September 2, 2005

Learning to Fly: The Ultimate Sporting Experience

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In the spirit of the highs, lows, miscalculations and utter catastrophes now becoming synonymous with summer, today’s column will be about skydiving.

There is a land in Hawaii called Hanalei. According to legend and song, Puff the Magic Dragon frolicked there. Two weeks ago, I was pushed out of a cheap Cessna 10,000 feet above Hanalei. It’s called skydiving.

Is skydiving a sport? It certainly is not the first sport deemed fit for the certifiably insane. Ancient Rome had gladiators, the czars invented Russian roulette and the Greeks, well, the Greeks wrestled in the nude. Today, we have Beirut with one-fifty-one. A fortiori, skydiving is a sport.

Since the dawn of time men have wanted to fly. The Icarian Sea, near Greece, is named for Icarus, the lad in myth who flew too close to the sun.

The great writers have mused about human flight. Socrates stated, “Man must rise above the earth – to the top of the atmosphere and beyond-” Hugo encouraged us to “be like the bird in flight.” To soar free and untouched over the clouds is a dream of all mankind – not just drug-crazed hippies or political dissidents in the Pinochet era.

No one seems to know when the “sport” of skydiving began. We know da Vinci sketched a human parachute in the 15th century and circus freak Tom Baldwin plummeted out of a hot air balloon in 1885.

But nobody claims the first actual free-fall. It’s kind of like listening to a Will Smith album – the first people who tried it died, and the rest don’t seem to want to talk about it.

So there we were on the mystical island of Kauai when I saw an ad for a local skydiving outfit – “an experience you will never forget.” No, I don’t think I would forget an experience resulting in paraplegia.

Nonetheless, I decided to buck the survival instinct and strap on a chute. At 7:30 a.m. we drove to what we thought would be the airport. It turned out to be a discarded landing strip.

We passed by an abandoned school bus as we looked for the skydiving office. We soon learned the abandoned bus was, in fact, the “office.”

We hoped to find a skilled “flightmaster” like the ad had promised. Someone I knew I could entrust my life to. Instead, we found Scotty the Stoner, barely 18, who smelled like he had been puffing the magic dragon that very morning.

When we sought reassurance about safety, they gave us a 19-page waiver form to sign: “I won’t sue you when I die” was the essence of it.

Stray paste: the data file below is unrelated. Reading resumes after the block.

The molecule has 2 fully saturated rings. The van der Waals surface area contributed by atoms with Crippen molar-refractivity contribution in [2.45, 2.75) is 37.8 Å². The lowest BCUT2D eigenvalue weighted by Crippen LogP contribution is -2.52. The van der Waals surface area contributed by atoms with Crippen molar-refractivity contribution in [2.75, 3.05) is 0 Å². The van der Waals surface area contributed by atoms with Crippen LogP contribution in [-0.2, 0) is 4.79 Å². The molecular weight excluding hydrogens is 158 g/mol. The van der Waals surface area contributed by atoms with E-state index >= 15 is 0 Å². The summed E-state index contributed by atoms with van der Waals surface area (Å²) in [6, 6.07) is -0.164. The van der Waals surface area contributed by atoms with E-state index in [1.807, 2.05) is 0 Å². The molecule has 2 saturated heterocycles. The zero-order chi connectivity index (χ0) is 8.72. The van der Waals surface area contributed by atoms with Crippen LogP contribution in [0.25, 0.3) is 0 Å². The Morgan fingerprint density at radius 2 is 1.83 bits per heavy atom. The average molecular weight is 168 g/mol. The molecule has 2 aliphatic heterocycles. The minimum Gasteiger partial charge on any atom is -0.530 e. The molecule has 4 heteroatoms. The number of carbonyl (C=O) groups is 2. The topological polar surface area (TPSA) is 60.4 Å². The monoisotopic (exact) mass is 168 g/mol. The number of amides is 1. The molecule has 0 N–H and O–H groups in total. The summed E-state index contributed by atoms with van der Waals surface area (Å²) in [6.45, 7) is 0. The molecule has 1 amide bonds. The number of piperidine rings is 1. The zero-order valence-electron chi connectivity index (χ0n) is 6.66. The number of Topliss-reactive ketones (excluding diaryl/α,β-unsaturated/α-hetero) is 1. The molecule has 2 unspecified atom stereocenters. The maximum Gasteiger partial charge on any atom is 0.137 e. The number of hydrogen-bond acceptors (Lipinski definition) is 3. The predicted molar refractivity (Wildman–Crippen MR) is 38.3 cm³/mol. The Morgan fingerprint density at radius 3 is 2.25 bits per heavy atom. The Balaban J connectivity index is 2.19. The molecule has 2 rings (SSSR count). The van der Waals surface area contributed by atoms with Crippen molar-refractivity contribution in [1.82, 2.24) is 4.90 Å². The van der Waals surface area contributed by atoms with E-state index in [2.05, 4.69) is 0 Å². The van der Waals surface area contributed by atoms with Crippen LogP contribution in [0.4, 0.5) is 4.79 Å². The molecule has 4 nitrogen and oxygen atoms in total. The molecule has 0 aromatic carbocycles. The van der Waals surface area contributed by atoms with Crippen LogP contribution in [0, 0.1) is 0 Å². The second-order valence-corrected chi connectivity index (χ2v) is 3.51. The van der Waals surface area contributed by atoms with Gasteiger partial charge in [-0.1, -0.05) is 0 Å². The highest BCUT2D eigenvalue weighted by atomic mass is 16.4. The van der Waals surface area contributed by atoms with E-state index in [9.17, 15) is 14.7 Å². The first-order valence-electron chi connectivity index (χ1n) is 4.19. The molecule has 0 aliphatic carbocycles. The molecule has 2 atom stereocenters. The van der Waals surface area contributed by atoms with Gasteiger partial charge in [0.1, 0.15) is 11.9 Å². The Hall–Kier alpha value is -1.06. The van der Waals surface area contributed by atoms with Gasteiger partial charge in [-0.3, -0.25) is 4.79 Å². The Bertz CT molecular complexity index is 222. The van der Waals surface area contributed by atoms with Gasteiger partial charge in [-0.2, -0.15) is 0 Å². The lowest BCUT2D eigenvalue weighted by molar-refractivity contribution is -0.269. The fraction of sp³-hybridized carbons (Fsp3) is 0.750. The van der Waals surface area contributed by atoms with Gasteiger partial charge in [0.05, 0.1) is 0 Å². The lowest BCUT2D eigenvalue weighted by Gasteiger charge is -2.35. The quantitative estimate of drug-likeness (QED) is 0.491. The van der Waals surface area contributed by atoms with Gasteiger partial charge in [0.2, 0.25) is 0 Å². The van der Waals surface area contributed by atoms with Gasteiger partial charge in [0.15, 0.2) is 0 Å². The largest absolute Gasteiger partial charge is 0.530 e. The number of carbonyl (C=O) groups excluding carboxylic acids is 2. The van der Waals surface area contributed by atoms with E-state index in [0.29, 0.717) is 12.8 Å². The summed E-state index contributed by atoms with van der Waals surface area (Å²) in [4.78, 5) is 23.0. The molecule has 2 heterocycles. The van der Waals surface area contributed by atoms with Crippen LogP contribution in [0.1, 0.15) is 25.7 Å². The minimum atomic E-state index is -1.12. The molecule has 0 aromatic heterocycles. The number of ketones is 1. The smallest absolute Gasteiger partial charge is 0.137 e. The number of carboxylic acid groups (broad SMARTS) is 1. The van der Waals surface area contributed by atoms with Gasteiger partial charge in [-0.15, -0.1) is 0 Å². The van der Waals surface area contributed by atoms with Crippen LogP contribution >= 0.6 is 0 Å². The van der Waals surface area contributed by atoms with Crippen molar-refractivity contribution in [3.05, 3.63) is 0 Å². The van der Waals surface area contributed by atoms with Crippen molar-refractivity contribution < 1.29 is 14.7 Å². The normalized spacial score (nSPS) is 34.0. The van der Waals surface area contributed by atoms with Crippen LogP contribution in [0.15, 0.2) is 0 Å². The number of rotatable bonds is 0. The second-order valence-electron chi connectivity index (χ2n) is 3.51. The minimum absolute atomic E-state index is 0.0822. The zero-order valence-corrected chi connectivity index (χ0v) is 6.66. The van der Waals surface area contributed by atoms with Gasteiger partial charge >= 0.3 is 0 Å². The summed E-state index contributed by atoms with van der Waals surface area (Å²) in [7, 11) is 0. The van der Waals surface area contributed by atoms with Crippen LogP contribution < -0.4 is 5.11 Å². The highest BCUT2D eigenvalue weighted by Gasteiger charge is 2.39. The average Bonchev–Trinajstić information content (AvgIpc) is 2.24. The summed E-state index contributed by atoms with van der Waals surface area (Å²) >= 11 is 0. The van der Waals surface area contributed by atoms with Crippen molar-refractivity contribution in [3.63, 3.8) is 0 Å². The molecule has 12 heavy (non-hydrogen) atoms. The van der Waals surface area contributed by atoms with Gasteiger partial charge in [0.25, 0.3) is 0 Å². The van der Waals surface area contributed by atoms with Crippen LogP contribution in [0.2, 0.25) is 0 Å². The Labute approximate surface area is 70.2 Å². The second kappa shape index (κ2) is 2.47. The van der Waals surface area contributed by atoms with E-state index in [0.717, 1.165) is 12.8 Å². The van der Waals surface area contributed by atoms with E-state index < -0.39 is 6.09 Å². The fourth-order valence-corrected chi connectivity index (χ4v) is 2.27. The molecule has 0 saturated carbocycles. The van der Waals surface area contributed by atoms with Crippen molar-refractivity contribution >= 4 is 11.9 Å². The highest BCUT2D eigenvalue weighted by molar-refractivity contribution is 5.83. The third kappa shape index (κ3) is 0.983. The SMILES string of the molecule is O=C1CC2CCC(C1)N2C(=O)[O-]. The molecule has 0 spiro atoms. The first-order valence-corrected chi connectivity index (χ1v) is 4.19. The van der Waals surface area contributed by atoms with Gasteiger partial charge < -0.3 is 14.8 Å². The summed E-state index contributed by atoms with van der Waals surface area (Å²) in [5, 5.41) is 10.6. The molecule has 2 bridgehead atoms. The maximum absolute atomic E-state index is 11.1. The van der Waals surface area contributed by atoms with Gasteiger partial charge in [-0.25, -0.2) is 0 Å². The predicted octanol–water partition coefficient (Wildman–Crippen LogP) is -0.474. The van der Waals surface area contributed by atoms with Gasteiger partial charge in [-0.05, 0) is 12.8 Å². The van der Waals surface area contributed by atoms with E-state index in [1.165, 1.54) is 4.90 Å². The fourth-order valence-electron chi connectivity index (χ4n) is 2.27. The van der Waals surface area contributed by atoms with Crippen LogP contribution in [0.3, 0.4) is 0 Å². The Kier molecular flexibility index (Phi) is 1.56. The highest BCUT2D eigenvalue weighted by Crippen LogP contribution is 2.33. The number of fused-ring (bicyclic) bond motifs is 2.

My colleague had been on the fence about whether to skydive. On seeing the “system” at work, he said he would skydive “when pigs fly.”

The skydivers claimed to have spent $15,000 on each parachute. They must have run out of money for an airplane. The antiquated Cessna was like something out of a horror film. As we went up to 10,000 feet, someone said not to worry because death from falling is instantaneous – and thereby painless. Incredibly, I was not reassured.

But there we were. Attached to Scotty the Stoner, I was pushed out of the Cessna and I hurtled into a 120-mph free-fall for 40 seconds. Scotty thought he was being funny when he told me in mid-air he “forgot” how to pull the parachute cord.

As we fell below 5,000 feet, Scotty woke up, pulled the cord and the $15,000 parachute opened. For the first time that morning, the odds tilted in favor of survival.

So I began to enjoy Hawaii from a view which Captain Cook never had. The Stoner and I floated lazily back to earth over the ocean and the mountains and the limitless trees on this garden island. There was a bit of a bump when we hit the ground, but on the whole it was exhilarating.

Why is skydiving today so important? Not only did Cook never have the view, but neither did Julius Caesar. Charlemagne founded France and Germany but never saw the other side of the clouds. Newton and Leibniz may have discovered differential calculus but they could only dream of the view from 10,000 feet – much less the poetic lunacy of a human plunge from such a height. Jesus Christ founded a great religion but he never – well, maybe never.

So skydiving is a sport – for all those who live to tell about it. And this weekend, as USC goes to Hawaii to open its national title defense, if you look closely at the clouds above Aloha Stadium, you might find Scotty the Stoner.

Kyle Sheahen is a Sun Senior Editor. The Ultimate Trip will appear every other Friday this semester.

Archived article by Kyle Sheahen